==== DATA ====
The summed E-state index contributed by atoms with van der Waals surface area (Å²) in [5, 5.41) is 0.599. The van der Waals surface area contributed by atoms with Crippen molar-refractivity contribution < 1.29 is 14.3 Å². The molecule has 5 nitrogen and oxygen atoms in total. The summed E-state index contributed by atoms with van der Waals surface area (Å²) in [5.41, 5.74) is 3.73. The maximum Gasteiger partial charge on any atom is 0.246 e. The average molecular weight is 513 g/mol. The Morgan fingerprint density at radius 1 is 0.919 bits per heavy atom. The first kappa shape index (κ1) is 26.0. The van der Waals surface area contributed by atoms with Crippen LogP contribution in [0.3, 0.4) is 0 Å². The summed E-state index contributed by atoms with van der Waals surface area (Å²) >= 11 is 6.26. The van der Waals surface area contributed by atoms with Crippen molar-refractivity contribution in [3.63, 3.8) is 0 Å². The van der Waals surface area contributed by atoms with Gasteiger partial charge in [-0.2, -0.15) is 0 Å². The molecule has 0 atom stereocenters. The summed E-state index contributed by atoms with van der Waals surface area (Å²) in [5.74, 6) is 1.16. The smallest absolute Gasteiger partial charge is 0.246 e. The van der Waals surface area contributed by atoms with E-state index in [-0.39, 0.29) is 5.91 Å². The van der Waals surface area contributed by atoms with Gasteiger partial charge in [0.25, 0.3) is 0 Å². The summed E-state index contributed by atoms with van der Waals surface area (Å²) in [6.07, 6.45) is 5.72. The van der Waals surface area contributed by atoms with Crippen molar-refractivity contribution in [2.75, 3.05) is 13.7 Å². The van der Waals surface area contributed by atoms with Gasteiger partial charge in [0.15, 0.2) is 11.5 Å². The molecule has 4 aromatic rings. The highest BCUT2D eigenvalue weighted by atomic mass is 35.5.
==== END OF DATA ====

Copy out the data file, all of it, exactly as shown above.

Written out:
The summed E-state index contributed by atoms with van der Waals surface area (Å²) in [5, 5.41) is 0.599. The van der Waals surface area contributed by atoms with Crippen molar-refractivity contribution < 1.29 is 14.3 Å². The molecule has 5 nitrogen and oxygen atoms in total. The summed E-state index contributed by atoms with van der Waals surface area (Å²) in [5.41, 5.74) is 3.73. The maximum Gasteiger partial charge on any atom is 0.246 e. The average molecular weight is 513 g/mol. The Morgan fingerprint density at radius 1 is 0.919 bits per heavy atom. The first kappa shape index (κ1) is 26.0. The van der Waals surface area contributed by atoms with Crippen LogP contribution in [0.3, 0.4) is 0 Å². The summed E-state index contributed by atoms with van der Waals surface area (Å²) >= 11 is 6.26. The van der Waals surface area contributed by atoms with Crippen molar-refractivity contribution in [3.63, 3.8) is 0 Å². The van der Waals surface area contributed by atoms with Gasteiger partial charge in [-0.2, -0.15) is 0 Å². The molecule has 0 atom stereocenters. The summed E-state index contributed by atoms with van der Waals surface area (Å²) in [5.74, 6) is 1.16. The smallest absolute Gasteiger partial charge is 0.246 e. The van der Waals surface area contributed by atoms with E-state index in [-0.39, 0.29) is 5.91 Å². The van der Waals surface area contributed by atoms with Gasteiger partial charge in [0.25, 0.3) is 0 Å². The summed E-state index contributed by atoms with van der Waals surface area (Å²) in [6.07, 6.45) is 5.72. The van der Waals surface area contributed by atoms with Crippen molar-refractivity contribution in [2.75, 3.05) is 13.7 Å². The van der Waals surface area contributed by atoms with Gasteiger partial charge in [0.15, 0.2) is 11.5 Å². The molecule has 4 aromatic rings. The highest BCUT2D eigenvalue weighted by atomic mass is 35.5.